Brent Ozar: So there are two ways you can do this. One is you can do source control before you deploy your code, meaning you go make a stored procedure change, you check the code into GitHub or Subversion or TFS, whatever tool you want to use. That’s proactive. Then you go deploy the code after you’ve checked it in. Man, almost nobody does that. Plus too, you end up having DBAs who need to change indexes in production or need to make an emergency change. So the other way you can do it is reactive source code control which means this tool goes out and looks at your SQL Server every x number of hours and then goes grabs any changes and checks them into source control. So this gives you a postmortem log of everything that changed but not who did it and not the exact time that it changed. I am personally a fan of reactive source control as a DBA. I don’t really care as much about who did it but I want what was changed. I want a breadcrumb list of everything that changed on objects. So Redgate’s source control for SQL Server has that ability that they’ll just go through and patrol your SQL Server periodically and check in any changes. It’s just not the source control that your developers are used to. That proactive change control is really, really hard.
Tara Kizer: We did both proactive and reactive at my last job. We used Visual Studios Team Foundation Server. Anytime we did deployment of the application, that was always proactive. And of course, DBAs, you know, are having to make changes. The DBAs were supposed to go in and do a schema compare and then update TFS. That didn’t always happen. Other tasks were more important. So whoever that next person was that touched that database, when they did the schema compare to create the deployment scripts, they would see that ther are these other things that shouldn’t be in my deployment that they’ve already been deployed to production but weren’t in source control. Besides that though, because you could have databases you never touch again. So besides that, twice a year they went through and did a schema compare against all databases and got them up to date.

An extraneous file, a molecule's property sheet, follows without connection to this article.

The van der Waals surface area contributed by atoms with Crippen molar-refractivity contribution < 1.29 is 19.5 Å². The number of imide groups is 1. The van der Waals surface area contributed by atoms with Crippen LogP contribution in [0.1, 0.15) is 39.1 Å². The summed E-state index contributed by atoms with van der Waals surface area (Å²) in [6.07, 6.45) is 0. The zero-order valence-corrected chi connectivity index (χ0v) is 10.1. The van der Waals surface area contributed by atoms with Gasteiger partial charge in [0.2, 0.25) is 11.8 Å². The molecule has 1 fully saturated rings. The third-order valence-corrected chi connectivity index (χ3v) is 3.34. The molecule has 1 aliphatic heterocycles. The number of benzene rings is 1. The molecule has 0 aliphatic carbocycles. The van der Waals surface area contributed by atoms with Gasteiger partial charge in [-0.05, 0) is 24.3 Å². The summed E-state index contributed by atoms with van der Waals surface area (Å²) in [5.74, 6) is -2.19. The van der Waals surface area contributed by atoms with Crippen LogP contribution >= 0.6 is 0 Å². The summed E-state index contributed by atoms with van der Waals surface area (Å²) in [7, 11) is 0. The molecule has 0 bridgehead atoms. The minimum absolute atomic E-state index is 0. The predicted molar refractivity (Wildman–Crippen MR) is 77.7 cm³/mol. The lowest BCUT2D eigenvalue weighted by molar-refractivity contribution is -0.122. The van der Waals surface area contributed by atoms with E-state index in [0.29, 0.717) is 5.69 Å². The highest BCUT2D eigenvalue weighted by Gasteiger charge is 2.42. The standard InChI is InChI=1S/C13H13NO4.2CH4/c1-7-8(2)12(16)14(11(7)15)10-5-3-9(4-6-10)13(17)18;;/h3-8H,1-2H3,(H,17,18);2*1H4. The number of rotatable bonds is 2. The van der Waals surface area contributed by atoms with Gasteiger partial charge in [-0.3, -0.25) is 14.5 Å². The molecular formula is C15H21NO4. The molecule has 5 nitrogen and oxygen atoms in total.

Brent Ozar: Scott asks, “I didn’t know about reactive source control. Who makes it?” It’s a technique, not a product. It’s just part of Redgate’s source control as well. I think I even still have a blog post on our blog about how you do it with a batch file. Like I wrote a batch file in VBScript to do it with Visual SourceSafe. I need to burn that in a fire.
Angie Rudduck: That sounds complicated to somebody who’s going to try and totally mess up. That was cool. I was about to ask Tara if you could do them together. So that’s cool that you have seen them both together because I was like I feel like one place we didn’t consider indexes, we didn’t let developers change indexes. So if a DBA throws them in and then doesn’t check it in, that would be great to have the reactive right there.
Tara Kizer: Yeah, as long as you have a schema compare option in the tool that you use. Or you can get another schema compare. Then you can see what the changes are between source control and your database.